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Argentina president's image slides further as CPI, crime weigh
BUENOS AIRES |
BUENOS AIRES (Reuters) - Argentina President Cristina Fernandez's popularity continued its downward slide in September, sinking to 24.3 percent from 30 percent in August, according to a poll published on Sunday, as high inflation and worries over crime weighed.
As recently as September 2011, a month before winning her second term, Fernandez had a 64.1 percent popularity rating while campaigning on promises of deepening the interventionist policy model of her late husband and predecessor as president, Nestor Kirchner.
The 24.3 percent popularity rate for September is the lowest of Fernandez's second term. It had been at 38.1 percent in July.
But the economy has been seen slowing sharply due to high inflation, a sluggish world economy, waning demand from top trade partner Brazil, a drought-hit 2011/12 grain crop and new trade and currency controls that have dented confidence.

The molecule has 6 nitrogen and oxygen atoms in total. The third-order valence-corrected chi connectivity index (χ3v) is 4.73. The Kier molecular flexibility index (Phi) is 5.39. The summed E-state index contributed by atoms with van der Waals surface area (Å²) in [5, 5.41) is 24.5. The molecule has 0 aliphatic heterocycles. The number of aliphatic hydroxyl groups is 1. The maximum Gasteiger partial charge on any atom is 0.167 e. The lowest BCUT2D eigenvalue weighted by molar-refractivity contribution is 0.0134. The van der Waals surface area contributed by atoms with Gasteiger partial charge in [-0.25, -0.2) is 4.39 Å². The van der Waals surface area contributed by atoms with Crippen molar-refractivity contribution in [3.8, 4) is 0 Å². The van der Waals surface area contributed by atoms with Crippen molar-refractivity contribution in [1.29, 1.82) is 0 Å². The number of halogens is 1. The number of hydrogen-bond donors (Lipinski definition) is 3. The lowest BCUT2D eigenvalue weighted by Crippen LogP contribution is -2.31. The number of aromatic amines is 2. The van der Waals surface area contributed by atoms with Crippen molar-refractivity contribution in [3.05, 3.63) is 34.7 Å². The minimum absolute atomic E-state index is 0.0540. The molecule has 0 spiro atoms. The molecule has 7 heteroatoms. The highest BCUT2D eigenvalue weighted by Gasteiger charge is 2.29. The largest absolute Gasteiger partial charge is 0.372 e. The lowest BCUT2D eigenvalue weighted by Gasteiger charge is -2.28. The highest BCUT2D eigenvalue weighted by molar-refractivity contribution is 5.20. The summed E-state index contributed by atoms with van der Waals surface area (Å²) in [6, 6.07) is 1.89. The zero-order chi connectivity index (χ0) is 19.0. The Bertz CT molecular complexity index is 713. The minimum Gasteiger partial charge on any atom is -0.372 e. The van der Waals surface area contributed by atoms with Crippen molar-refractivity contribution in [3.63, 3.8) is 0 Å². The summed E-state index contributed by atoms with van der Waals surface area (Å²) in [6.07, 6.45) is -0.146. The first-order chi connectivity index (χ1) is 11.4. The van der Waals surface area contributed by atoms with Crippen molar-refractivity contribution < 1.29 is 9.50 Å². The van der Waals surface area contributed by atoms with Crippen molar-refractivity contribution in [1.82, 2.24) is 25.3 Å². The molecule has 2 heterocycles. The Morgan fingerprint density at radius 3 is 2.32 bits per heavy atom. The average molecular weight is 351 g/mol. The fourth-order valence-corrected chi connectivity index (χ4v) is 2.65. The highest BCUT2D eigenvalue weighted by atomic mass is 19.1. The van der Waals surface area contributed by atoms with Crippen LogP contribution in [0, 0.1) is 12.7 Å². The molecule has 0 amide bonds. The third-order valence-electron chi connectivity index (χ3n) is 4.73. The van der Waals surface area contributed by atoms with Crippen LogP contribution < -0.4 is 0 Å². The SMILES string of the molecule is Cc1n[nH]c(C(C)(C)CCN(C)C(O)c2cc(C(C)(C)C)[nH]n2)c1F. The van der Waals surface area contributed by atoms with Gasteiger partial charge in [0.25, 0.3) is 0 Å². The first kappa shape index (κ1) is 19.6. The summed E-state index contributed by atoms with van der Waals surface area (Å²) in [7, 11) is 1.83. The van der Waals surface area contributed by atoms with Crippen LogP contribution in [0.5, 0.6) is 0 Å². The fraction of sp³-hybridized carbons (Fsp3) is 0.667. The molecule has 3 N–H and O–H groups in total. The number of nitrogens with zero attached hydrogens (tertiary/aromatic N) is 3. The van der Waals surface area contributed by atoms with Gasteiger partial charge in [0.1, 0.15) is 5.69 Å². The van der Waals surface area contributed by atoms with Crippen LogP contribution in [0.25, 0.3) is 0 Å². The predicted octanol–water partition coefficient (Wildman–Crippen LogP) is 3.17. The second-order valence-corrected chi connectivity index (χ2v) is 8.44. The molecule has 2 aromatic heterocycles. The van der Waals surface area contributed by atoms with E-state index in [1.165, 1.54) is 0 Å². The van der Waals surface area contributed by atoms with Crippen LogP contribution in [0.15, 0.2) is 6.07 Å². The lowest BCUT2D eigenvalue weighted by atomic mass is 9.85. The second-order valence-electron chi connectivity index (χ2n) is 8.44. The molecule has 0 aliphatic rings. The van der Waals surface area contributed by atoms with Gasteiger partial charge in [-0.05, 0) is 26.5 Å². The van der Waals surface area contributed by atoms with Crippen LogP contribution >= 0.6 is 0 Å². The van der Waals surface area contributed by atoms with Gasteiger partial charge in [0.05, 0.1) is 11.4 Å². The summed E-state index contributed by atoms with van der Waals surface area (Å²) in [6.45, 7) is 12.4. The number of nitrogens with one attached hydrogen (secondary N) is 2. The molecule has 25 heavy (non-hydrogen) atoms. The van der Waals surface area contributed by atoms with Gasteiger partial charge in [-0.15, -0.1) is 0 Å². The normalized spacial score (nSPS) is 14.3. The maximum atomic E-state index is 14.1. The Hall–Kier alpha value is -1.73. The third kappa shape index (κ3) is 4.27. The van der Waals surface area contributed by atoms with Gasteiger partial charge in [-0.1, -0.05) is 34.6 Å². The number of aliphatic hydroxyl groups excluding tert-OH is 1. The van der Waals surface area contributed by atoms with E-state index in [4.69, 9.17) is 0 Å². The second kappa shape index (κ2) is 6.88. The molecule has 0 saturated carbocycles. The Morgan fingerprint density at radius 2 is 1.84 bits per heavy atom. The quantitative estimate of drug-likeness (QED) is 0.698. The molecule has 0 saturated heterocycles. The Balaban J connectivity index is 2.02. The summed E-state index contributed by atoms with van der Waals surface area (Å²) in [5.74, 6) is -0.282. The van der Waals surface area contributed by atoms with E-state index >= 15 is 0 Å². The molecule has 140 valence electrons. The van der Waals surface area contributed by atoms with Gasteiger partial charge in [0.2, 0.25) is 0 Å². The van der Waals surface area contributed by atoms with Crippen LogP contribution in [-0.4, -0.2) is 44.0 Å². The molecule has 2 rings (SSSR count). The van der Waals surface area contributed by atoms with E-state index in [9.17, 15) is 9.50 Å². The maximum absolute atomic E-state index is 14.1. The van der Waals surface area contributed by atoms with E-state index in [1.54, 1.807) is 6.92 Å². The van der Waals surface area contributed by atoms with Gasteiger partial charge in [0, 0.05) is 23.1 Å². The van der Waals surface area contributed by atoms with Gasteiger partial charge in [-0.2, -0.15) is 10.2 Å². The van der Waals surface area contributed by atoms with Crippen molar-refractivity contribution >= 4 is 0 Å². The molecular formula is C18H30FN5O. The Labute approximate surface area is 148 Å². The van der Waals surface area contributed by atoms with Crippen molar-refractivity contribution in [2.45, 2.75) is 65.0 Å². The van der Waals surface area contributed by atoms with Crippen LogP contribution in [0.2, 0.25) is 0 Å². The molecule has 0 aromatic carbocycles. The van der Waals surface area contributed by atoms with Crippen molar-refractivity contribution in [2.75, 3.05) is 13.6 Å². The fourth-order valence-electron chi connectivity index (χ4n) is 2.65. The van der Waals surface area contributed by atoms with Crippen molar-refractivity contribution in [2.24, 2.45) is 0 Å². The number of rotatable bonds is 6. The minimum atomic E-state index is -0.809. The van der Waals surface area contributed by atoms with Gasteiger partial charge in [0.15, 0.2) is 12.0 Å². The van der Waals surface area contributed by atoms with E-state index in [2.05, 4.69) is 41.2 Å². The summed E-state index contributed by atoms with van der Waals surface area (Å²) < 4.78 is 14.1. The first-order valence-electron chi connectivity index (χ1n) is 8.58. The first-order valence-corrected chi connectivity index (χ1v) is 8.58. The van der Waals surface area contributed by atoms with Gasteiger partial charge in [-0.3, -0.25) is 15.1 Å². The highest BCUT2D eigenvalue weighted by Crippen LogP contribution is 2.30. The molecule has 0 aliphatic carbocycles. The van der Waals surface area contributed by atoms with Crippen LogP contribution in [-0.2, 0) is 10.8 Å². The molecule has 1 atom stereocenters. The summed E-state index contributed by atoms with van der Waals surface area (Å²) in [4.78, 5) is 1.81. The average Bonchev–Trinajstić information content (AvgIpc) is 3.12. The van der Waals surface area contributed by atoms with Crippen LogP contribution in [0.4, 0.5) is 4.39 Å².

Argentina clocked zero growth in the second quarter of 2012, its weakest year-on-year performance since the third quarter of 2009, when the world was gripped by financial crisis.
The survey of 2,259 Argentines by polling company Management & Fit found that 60.6 percent of interviewees disapproved of the Peronist leader's management.
Of those surveyed, 72.2 percent said they approved of this month's "cacerolazo" - a popular form of protest in Latin America that involves banging pots and pans - to decry Argentina's economy and crime.
The INDEC statistics agency earlier this month said 12-month inflation through August climbed into double digits at 10 percent from 9.9 percent a month earlier. That was far below the 20 percent to 25 percent rate estimated by independent economists and consumer groups.
The poll has a margin of error of plus or minus 2.2 percentage points.
(Reporting By Guido Nejamkis; Writing by Alexandra Ulmer; Editing by Bill Trott)
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